I’ve always been a sucker for a good thwarted or impossible romance, stories wherein the hero or heroine has to deny or hide his or her passion from his or herself or loved one or the world around him or her. You know, profane love.
Every country has their version. The Italians and French do it in opera, the Latins do it in Magic Realism, and the Americans do it in romantic comedy. But no one does it better than the British.
Perhaps unsurprisingly, the English have always excelled at erotic sublimation, and I for one get a big kick out of watching them – I mean, their actors – suffer in noble silence. Yes, “noble silence.” Is this not at the heart of every great Jeremy Irons performance, from Brideshead Revisited all the way up through Damage? (Is he not the noblest screen sufferer since Liv Ullmann? [Yes.])
It’s actors like Irons that make the “lie on your back and think of England” subgenre so cinematic. If you’re not sure, check him out as Proust (Swann in Love), The French Lieutenant (The French Lieutenant’s Woman), Kafka (Kafka), either of the two Mantle brothers (Dead Ringers), René Gallimard (M. Butterfly), or Humbert Humbert (guess). You’ve never seen such cold passion.
In the seconds before Irons finally breaks down (and he always does, in an inevitable third act reversal), I always get that here we go rush of Fred Astaire approaching the parquet. His every wrinkle tells of bottomless heart pain beyond imagination, and each quiver of the hope to overcome it. When his moment of wordless eruption at long last arrives, you can’t help but feel a little bit grateful for the opportunity to observe, from the comfort of your home (or theater), nothing less than the destruction of a human being, a man thrown off the cliff of his very own beliefs. But of course it’s just acting. No Limeys were harmed in the making of this motion picture.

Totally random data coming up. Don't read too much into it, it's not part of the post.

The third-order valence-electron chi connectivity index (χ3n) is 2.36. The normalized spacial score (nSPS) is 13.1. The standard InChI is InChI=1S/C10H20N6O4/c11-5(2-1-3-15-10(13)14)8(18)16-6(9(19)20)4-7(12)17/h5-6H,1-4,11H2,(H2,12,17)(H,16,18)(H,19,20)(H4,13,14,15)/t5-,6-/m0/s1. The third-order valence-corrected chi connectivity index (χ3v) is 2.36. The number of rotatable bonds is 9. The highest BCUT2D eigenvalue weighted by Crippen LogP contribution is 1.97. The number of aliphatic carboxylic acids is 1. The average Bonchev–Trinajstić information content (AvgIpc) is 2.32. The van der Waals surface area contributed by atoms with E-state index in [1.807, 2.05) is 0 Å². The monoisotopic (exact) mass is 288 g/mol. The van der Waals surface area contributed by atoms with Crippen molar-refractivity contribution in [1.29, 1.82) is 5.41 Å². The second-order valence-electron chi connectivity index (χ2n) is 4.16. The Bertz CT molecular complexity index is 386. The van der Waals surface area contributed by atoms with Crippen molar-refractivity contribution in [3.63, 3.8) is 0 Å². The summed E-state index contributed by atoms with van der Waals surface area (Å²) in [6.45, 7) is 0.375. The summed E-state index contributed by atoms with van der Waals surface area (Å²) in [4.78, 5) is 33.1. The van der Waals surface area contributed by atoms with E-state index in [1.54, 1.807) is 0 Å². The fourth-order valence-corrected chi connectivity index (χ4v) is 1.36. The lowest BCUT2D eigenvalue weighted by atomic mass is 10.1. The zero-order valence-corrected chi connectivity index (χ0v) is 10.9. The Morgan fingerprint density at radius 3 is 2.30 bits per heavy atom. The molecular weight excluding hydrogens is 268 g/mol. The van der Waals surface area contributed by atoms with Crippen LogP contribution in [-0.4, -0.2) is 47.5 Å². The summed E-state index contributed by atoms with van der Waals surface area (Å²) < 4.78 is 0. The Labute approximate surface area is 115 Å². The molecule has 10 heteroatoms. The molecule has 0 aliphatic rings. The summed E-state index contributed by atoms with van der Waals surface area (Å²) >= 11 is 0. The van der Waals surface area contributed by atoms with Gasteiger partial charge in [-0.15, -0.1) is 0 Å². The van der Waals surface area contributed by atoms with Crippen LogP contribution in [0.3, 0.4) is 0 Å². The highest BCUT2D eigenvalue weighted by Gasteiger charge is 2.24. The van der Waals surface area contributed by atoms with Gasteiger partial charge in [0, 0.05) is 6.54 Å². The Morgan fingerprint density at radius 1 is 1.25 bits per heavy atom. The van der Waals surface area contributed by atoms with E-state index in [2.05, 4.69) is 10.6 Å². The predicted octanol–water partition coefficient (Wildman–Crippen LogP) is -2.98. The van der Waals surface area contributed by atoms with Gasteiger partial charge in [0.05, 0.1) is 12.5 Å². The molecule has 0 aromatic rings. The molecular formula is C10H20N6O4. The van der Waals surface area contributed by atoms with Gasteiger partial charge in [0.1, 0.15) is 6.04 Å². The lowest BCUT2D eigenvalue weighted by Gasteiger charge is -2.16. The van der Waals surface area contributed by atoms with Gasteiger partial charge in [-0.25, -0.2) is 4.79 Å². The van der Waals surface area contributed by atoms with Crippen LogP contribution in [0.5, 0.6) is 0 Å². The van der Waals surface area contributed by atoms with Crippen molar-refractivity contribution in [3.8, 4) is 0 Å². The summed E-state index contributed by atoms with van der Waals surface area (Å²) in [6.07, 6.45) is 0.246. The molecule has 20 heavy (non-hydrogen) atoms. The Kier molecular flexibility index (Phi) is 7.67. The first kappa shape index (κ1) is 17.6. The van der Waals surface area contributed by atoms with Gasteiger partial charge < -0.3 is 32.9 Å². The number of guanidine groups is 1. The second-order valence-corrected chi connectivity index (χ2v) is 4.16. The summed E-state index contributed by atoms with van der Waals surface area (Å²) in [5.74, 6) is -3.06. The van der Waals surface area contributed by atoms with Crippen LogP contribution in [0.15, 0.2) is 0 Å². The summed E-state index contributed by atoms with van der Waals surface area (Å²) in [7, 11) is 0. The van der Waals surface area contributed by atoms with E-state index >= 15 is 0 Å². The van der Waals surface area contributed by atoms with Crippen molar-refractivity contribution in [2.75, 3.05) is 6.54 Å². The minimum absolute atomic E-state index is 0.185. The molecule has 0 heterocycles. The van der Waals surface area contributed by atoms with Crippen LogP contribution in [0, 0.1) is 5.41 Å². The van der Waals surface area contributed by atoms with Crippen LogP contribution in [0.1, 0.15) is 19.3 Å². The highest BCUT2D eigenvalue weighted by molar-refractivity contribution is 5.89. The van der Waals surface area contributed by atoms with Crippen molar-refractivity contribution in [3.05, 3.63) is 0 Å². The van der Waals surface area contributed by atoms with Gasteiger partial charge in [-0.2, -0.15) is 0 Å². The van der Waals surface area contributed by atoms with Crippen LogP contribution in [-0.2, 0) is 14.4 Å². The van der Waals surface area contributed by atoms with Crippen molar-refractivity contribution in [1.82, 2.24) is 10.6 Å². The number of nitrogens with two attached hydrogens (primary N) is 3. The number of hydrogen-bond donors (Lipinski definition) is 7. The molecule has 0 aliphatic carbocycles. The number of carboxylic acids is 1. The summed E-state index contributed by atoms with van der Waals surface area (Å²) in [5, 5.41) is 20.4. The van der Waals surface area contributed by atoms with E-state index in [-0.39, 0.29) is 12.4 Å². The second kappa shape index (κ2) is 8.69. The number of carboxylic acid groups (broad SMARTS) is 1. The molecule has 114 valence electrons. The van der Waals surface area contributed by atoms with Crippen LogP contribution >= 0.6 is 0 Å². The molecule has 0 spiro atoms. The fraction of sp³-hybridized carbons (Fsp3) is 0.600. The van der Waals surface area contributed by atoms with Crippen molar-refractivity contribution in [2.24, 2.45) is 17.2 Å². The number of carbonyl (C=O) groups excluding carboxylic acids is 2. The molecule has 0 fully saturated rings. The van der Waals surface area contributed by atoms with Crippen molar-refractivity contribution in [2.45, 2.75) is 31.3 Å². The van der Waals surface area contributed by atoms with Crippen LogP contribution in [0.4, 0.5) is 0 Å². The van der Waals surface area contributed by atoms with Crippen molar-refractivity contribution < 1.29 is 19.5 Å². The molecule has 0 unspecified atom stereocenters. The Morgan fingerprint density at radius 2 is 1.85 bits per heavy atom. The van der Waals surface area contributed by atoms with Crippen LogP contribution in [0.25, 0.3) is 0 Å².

So when I heard Colin Firth was going to be doing the minimal thing in A Single Man, I got very excited in a very quiet way. Before I pressed play, I sat in my room, in a wooden chair by the window, stared out onto the street and just thought. If you were to see me, you wouldn’t know what I was thinking, but you would be sure that I was thinking something, and if you were to judge by the muted shadow across half my face, you might reckon it was something serious. You might even be affected by what you were seeing – a man, sitting by a window, looking out onto the street. But what is he feeling?
To read Firth’s face is to squint into the fog at a blade of grass thirty miles away. The only way to know what’s going on in his head is to be told, with a choice flashback, and Tom Ford tells and tells. But this is only performance by association, by implication. Critics love this – they went for it hook, line, and sinker in I’ve Loved You So Long – but remove the actor’s reactions from their context, and they present like the Kuleshov Effect gone bad. That makes Firth’s performance less a performance than an editor’s creation. Noble silence? No, just silence. Without those inserts, you have a man in a chair.
My heart ached more for Firth than his character. He’s a good actor, but no actor can overcome the kind of vacuum Firth was up against in A Single Man. When a boat heads into the wind and looses steerage, sailors call it being “in irons.” When a British actor tries to show you everything by showing you nothing, I call it “not Irons.”